I would like to compliment Marilyn Reid on her exceptionally insightful Oct. 22 letter entitled “Another deal worth watching,” on the Canadian European Comprehensive Economic and Trade Agreement (CETA), the impending trade deal with the European Union.
In fact, the news on CETA just keeps getting worse. Unless, of course, you have shares in a European pharmaceutical company. Reports out of Ottawa earlier this month show that confidential (until now) analysis provided to the Harper government by officials at Industry Canada and Health Canada virtually confirms what CUPE, the Council of Canadians and other groups opposed to this “top secret” deal have been saying for some time now — drug prices here in Canada will rise significantly if this deal goes through.
Up by how much, you ask? Between $795 million and $1.95 billion annually.
Telegram readers may rightfully be wondering whether or not the Dunderdale government is standing up for the rights of Newfoundlanders and Labradorians as this deal comes barreling down the tracks at us. Let me quote from a letter CUPE recently received from Keith Hutchings, her former minister of Innovation, Business and Rural Development:
“For this negotiation with the European Union, provinces and territories are working with the federal government to inform their efforts and to ensure provincial and territorial interests are represented. The government of Newfoundland and Labrador is working with the federal government to ensure that the citizens of this province will benefit from a completed agreement with the European Union.”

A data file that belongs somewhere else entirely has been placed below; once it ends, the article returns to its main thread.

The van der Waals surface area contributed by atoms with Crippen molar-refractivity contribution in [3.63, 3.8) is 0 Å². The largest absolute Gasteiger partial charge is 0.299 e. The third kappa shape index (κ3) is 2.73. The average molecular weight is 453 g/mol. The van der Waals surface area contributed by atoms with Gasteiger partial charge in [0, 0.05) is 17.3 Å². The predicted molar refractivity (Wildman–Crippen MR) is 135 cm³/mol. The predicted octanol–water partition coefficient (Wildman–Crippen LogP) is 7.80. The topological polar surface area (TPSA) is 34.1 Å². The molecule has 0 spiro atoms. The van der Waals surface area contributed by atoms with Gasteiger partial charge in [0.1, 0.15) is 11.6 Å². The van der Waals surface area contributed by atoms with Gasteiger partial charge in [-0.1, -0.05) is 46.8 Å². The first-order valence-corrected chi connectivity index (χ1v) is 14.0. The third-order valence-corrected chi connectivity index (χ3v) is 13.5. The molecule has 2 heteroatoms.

In other words, our provincial government has bought into a massive new trade deal being negotiated behind closed doors by the Harper government lock, stock and barrel.
Is the provincial government suggesting that drug prices won’t increase, that Canada won’t lose up to 150,000 jobs or that all municipal or provincial government procurement over $300,000 will not be unconditionally opened to European corporations?
Interestingly enough, in a recent edition of the Globe and Mail, Canada’s ambassador to the World Trade Organization and chief negotiator for NAFTA says Canada should reject EU demands on pharma patents.
If CETA is half as bad as NAFTA — and there’s lots to suggest it will be worse — lawsuits from EU companies against legitimate government decisions (can you say, Abitibi Bowater?) are going to be flying over this one.
President, CUPE NL